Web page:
The commission says strong adaptation measures are necessary to respond to the impacts of climate change, and warming beyond the next 20 to 30 years is largely dependent on the trajectory of greenhouse gas emissions.

Climate models project a decrease in the total number of tropical cyclones, but an increase in their intensity. ‘However, large natural variability and data limitations make it difficult to be entirely confident about long-term trends in tropical cyclones’, the commission says.

‘Despite this, coastal impacts from tropical cyclones are likely to become worse, due to rising sea levels and increases in cyclone-related extreme rain and wind events.’

In Australia, the latitude at which tropical cyclones reach their maximum lifetime intensity may be shifting southwards. This could have serious consequences for southeastern Queensland and northeastern New South Wales, which are reasonably densely populated areas.

Extreme rainfall events are projected to increase in intensity, potentially resulting in an increase in flood risks. Already, there is evidence that the proportion of total annual rainfall coming from heavy rain days has increased.

By 2090, the Australian sea level is projected to rise by between 26 and 82 centimetres depending on the level of emissions and how relevant systems respond. A greater sea-level rise is possible if ice sheets melt faster than projected.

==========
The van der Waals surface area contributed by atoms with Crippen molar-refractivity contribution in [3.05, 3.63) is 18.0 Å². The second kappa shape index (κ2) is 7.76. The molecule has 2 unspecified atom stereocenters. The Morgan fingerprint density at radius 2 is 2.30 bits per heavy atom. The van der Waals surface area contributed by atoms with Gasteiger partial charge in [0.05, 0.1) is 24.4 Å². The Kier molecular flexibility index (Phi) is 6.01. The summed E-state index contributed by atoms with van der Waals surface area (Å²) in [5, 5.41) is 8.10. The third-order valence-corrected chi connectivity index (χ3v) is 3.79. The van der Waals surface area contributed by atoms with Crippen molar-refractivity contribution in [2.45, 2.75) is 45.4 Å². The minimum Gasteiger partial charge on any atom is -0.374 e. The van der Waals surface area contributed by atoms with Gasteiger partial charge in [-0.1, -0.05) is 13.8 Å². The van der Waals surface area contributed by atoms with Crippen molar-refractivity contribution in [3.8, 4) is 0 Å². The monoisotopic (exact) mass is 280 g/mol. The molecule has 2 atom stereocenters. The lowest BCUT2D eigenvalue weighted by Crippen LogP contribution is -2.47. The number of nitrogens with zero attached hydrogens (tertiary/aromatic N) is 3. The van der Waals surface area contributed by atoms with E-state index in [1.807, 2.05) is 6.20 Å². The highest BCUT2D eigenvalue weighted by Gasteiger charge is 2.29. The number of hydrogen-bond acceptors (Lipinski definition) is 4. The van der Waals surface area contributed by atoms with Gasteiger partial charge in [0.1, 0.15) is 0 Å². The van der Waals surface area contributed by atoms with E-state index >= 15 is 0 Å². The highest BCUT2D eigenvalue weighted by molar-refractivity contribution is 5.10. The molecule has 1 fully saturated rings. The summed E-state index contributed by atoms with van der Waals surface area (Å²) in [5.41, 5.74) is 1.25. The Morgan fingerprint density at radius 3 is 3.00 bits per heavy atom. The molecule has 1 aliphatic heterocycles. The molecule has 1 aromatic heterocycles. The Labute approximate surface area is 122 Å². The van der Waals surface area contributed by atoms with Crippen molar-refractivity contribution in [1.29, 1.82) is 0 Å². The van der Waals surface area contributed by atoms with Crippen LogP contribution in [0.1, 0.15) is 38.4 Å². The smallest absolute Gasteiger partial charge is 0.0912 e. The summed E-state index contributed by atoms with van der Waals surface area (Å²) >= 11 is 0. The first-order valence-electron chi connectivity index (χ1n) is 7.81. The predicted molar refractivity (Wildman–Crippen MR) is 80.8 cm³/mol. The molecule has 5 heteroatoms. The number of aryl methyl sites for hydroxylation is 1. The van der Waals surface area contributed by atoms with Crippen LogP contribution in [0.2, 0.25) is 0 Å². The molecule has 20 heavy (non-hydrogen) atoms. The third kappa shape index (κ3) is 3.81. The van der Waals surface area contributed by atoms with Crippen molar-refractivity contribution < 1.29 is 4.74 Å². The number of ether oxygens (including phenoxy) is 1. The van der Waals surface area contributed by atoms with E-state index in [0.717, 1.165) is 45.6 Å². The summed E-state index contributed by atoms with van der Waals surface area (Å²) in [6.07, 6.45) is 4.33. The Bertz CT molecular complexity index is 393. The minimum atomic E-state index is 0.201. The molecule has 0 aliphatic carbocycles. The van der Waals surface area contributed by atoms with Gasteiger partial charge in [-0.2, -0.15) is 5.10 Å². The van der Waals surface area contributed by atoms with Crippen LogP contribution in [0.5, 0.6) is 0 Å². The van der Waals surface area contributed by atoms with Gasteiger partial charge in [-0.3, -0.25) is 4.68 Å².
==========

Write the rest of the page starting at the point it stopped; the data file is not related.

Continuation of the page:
‘The consequences of sea level rise for Australia will include the flooding of low lying coastal and tidal areas with increased regularity. It is also likely to result in coastal erosion, loss of beaches and higher storm surges that will affect coastal communities, infrastructure, industries and the environment.’

In his forward to the report, Air Chief Marshal Binskin says that achieving an effective national approach to natural disasters requires a clear, robust and accountable system capable of both providing a comprehensive understanding of and responding to the aggregated risks associated with mitigation, preparation for, response to and recovery from natural disasters.

Such a system must have unbroken linkages in place from the highest levels of government to individuals in the community; provide decision-makers with timely, consistent and accurate information; be structured for decisions to be made at the most appropriate level; allow decision-makers to understand and mitigate all risks so far as reasonably practicable; enable stakeholders to understand the residual risk and inform others so that they may take appropriate actions; and must be resourced to fulfil these functions.

‘We were pleased that many stakeholders, including the Australian, state and territory governments, supported, at least in principle, improvements to national natural disaster arrangements.

‘Of course, support is one thing—action is another. The national natural disaster arrangements Australians deserve require unity, not just of commitment or purpose, but of action. Only then can Australians have confidence that the arrangements are the best they can be. The time to act to improve arrangements is now. Unprecedented is not a reason to be unprepared. We need to be prepared for the future.’